Beloved, while I was making every effort to write to you about our common salvation, I felt the necessity to write to you appealing that you contend earnestly for the faith which was once for all handed down to the saints. For certain persons have crept in unnoticed, those who were long beforehand marked out for this condemnation, ungodly persons who turn the grace of our God into licentiousness and deny our only Master and Lord, Jesus Christ (Jude 3-4).

In the process of bringing people into membership in our church, we ask if they are willing to place themselves under the authority of the elders of our congregation. We see this as important because God does. The inspired Scriptures command, “Obey your leaders and submit to them, for they keep watch over your souls as those who give an account” (Heb 13:17). This is not a power-play on the part of our leadership, for we take seriously the exhortation found in 1 Peter 5:1-3:

I exhort the elders among you, as your fellow elder and witness of the sufferings of Christ, and a partaker also of the glory that is to be revealed, shepherd the flock of God among you, exercising oversight not under compulsion, but voluntarily, according to the will of God; and not for sordid gain, but with eagerness; nor yet as lording it over those allotted to your charge, but proving to be examples to the flock.

This interaction within the body of Christ is important and necessary on many levels, not the least of which is restoring those ensnared by sin. Paul writes, “Brethren, even if anyone is caught in any trespass, you who are spiritual, restore such a one in a spirit of gentleness…” (Gal 6:1). This can be one of the most difficult, painful and messy things the church of Christ attempts to do. Only love for Christ and people and the desire to glorify the Lord will enable us to persevere at times in such a task. But what a glorious task it is when a lost sheep has been restored to Christ and the church has been able to play a part in that restoration. For those outside the fellowship, who have no one to care for their souls, the road to renewal will be much more difficult. It is for reasons such as these that every believer needs to be under the care not only of Christ but of His church as well.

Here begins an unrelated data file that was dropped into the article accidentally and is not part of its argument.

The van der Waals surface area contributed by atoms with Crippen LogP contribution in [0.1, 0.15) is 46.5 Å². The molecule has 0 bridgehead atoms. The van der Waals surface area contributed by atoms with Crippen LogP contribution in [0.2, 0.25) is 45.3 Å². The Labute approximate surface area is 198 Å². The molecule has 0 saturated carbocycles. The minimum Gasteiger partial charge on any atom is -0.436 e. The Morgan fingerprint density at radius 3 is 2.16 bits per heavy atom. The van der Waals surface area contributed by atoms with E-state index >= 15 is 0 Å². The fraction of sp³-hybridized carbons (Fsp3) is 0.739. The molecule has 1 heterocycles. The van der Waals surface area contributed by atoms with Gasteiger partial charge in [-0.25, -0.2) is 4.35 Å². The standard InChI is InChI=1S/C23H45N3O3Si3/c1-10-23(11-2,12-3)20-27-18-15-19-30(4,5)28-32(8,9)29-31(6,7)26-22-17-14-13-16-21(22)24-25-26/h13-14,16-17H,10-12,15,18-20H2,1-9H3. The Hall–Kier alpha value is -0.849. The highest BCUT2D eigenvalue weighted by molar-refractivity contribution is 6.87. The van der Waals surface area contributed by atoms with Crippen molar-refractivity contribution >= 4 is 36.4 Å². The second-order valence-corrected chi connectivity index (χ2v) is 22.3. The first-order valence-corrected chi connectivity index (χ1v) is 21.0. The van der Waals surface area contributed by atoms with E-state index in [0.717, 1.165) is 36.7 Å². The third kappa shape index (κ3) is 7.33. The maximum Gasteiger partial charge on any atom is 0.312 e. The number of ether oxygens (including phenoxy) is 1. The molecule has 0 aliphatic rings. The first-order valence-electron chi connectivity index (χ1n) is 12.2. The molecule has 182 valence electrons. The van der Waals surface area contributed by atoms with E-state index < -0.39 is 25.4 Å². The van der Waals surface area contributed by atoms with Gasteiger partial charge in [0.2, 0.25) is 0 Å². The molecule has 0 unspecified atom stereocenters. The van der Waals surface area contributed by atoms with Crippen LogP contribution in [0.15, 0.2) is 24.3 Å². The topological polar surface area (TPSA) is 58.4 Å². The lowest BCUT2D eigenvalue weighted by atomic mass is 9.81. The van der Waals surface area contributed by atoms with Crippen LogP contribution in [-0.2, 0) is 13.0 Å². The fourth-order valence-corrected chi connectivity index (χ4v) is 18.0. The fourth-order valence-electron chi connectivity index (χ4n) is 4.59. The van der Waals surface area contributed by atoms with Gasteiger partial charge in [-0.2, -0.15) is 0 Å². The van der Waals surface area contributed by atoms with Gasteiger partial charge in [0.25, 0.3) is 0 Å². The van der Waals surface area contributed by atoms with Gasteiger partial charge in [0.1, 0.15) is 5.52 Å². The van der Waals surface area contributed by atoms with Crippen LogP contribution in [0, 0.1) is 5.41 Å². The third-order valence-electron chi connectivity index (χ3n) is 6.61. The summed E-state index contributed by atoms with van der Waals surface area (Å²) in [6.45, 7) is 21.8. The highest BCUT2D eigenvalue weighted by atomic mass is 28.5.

When it comes to fellowship within the body of Christ I consider myself to be among the most blessed people on earth. Through the entirety of my life I have had an almost uninterrupted experience of joy and encouragement with God’s people. I grew up in an old fashioned fundamentalist church, the kind that has become the brunt of virtually everyone’s jokes and anger today. Yet I have never known a people more kind, loving, sincere and genuine than that congregation. Today I might not agree with all their convictions and ways but they infected me with a love for Christ, Scripture and the church that has never left me. As a pastor, I have experienced the normal ups and downs of anyone in such a position. There have been deep valleys and occasional heartbreaks and sleepless nights. Yet, looking back, there is no other way that I would have chosen to live my life than by serving the body of Christ. Left to myself I am certain that my spiritual life would have become mutilated and distorted. I have needed God’s people, their love, their rebukes, their encouragement, their short-comings, their ministry, their communion, to shape and direct me under the leadership of the Word and the Spirit. Spiritual growth and discipleship were intended by God to be forged in the crucible of the local church and its fellowship.

[1] William D. Mounce, Gen Ed, Complete Expository Dictionary of Old and New Testament Words, (Grand Rapids: Zondervan: 2006), p. 247.

[2] Carl F. George, Prepare Your Church for the Future (Tarrytown: Revell, 1991), 129-131.